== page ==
Possum: This post-Gamehendge saga was another popular bookend to sets throughout Phish’s career.  The band used Possum to end 121 sets, and while it was never a personal favorite, most seemed to always enjoy the bluegrass influenced staple.  Possum, like Weekapaug, was used as an upbeat and fun way to end sets, and could be placed at the conclusion of most any frame.  Often popping up when a Bowie seemed likely, Possum took those shows in a different ending direction.  Before 1997, Possum had more raucous psychedelia in its jam, and often reached some crazy places.  However, around 1997, Possum turned into an almost exclusively bluesy-twangy-bluegrass jam that brought the song down a notch, in my opinion.

Cavern: The first song on this list that is not a heavy hitter, Cavern was often the funky afterthought to a creative set.  Often used as that “extra” song after the large song you thought would close, Cavern was always a welcomed addition to the conclusion of a setlist.  Describing a nighttime mission, very much like that of a Phish concert, Cavern provided some bass slapping funk and a Phishy melodic refrain that initiated a sing along.  The song ended in a style perfect for that last big note that Phish would crash down at the end of every set.  Cavern added an extra five minutes of fun to the end of your night every time it popped out of the bag.

Character Zero: This song worked its way into a regular set closing spot in the years of 1996 and 1997, and would remain there for the rest of the band’s career.  While not always a welcomed closer by the masses, the initial guitar line that popped out of the ending of so many songs almost always signaled the ending of a set.  While always remaining within the confines of its structure, Zero gave Trey the opportunity to do his best Jimi Hendrix impression with distorted “talking” guitar solo that led the band to the ending of the song.  Good for its bombastic and rocking qualities, this song inevitably ended the show with energy.  The vocal harmonies at the end of the jam always gave some melodic resolution to the typically dirty song.

Tweezer Reprise: Perhaps the biggest jolt of adrenaline to the end of a show is an unexpected Reprise.  Those times you forgot it was coming- and then all of a sudden the venue was vibrating with energy, and so were you.  Taking one last shot at the cosmic bullseye, Phish stomped through the rowdy anthemic ending.  If you were hearing a Reprise to close, you had just experienced a Tweezer at some point in the show, and it reminded you of the sublime liquid improvisation that had preceded.  Much more effective as a set closer than an encore, the ultimate exclamation point in Phish’s repertoire, Reprise brought the house down every single time.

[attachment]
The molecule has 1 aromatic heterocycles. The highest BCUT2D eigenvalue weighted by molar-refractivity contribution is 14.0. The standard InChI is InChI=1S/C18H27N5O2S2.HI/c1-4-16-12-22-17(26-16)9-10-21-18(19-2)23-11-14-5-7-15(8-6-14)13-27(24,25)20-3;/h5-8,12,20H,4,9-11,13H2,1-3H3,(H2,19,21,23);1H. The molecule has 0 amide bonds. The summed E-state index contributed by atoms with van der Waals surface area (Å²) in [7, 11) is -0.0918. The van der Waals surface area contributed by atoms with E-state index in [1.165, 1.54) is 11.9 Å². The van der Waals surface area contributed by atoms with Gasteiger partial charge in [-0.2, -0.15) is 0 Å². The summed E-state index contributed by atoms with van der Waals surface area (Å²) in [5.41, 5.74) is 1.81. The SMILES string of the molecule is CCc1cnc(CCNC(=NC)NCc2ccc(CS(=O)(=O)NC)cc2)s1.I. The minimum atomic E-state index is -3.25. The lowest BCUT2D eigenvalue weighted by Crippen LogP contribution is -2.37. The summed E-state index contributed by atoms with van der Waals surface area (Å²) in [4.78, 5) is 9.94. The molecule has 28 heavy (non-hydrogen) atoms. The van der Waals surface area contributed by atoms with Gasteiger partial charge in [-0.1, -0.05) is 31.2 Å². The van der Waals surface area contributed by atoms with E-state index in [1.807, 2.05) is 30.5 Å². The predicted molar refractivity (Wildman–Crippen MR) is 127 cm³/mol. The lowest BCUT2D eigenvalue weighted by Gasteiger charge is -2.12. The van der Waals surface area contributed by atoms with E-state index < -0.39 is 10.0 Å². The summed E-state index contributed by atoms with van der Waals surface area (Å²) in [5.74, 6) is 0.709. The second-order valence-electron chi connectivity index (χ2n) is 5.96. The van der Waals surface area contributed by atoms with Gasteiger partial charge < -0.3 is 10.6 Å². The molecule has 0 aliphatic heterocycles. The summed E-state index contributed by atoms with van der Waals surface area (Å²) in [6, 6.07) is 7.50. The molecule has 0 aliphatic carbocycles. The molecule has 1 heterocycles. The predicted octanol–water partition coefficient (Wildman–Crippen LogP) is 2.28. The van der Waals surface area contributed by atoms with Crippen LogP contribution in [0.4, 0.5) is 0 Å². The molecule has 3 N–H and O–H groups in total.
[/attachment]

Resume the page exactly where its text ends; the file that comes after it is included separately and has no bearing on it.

These were some of the most used set closers in Phish history; each took on a character of their own and lent a divergent feel to the ending of sets and shows.  While fans’ sometimes question the band’s decisions, more often than not, their choice of set closers was spot on.

What were your thoughts on set closers?  Respond in comments and share your ideas!

In following with tradition here at Phish Thoughts, to go with the compilation of set openers, I put together a short two and a half hour compilation entitled Miner’s Picks: Closers. Below you will find the download link and track listing, as well as the Download of the Day.  Enjoy!


1. Run Like An Antelope 12.29.1997 MSG

2. David Bowie 7.6.94 Montreal

3. YEM 12.2.1999 Auburn Hills, MI

4. Possum 8.12.96 Deer Creek

5. Harry Hood 8.17.1997 Great Went

6. Slave to the Traffic Light 8.17.1996 Clifford Ball

7. Weekapaug Groove 7.2.97 Paradisio, Amsterdam

8,9. Funk Jam > Cavern 4.5.98 Providence, RI

10. Character Zero 12.2.97 Philadelphia, PA

11. Tweezer Reprise 8.17.96 Clifford Ball


DOWNLOAD OF THE DAY: 11.23.94 Fox Theatre, St Louis, MO

Having featured both the Tweezer and the YEM from this show on different compilations, I wanted to give everyone the opportunity to download this show in its entirety.  A magnificent showcase of Phish in the middle of one of their best months ever, this show is a classic that needs to be in your collection.  A perfect example of Fall 94 Phish, the first set is all Phish classics, while the second set is all Phish improv.  With some best-ever versions tucked in this one, it’s truly a can’t miss

I: Wilson > Sparkle > Simple > It’s Ice, If I Could, Oh Kee Pa Ceremony> Suzy Greenberg, The Divided Sky, Amazing Grace

II: Maze, Fee, Scent of a Mule, Tweezer, Lifeboy, You Enjoy Myself, Tweezer Reprise

E: Sample in a Jar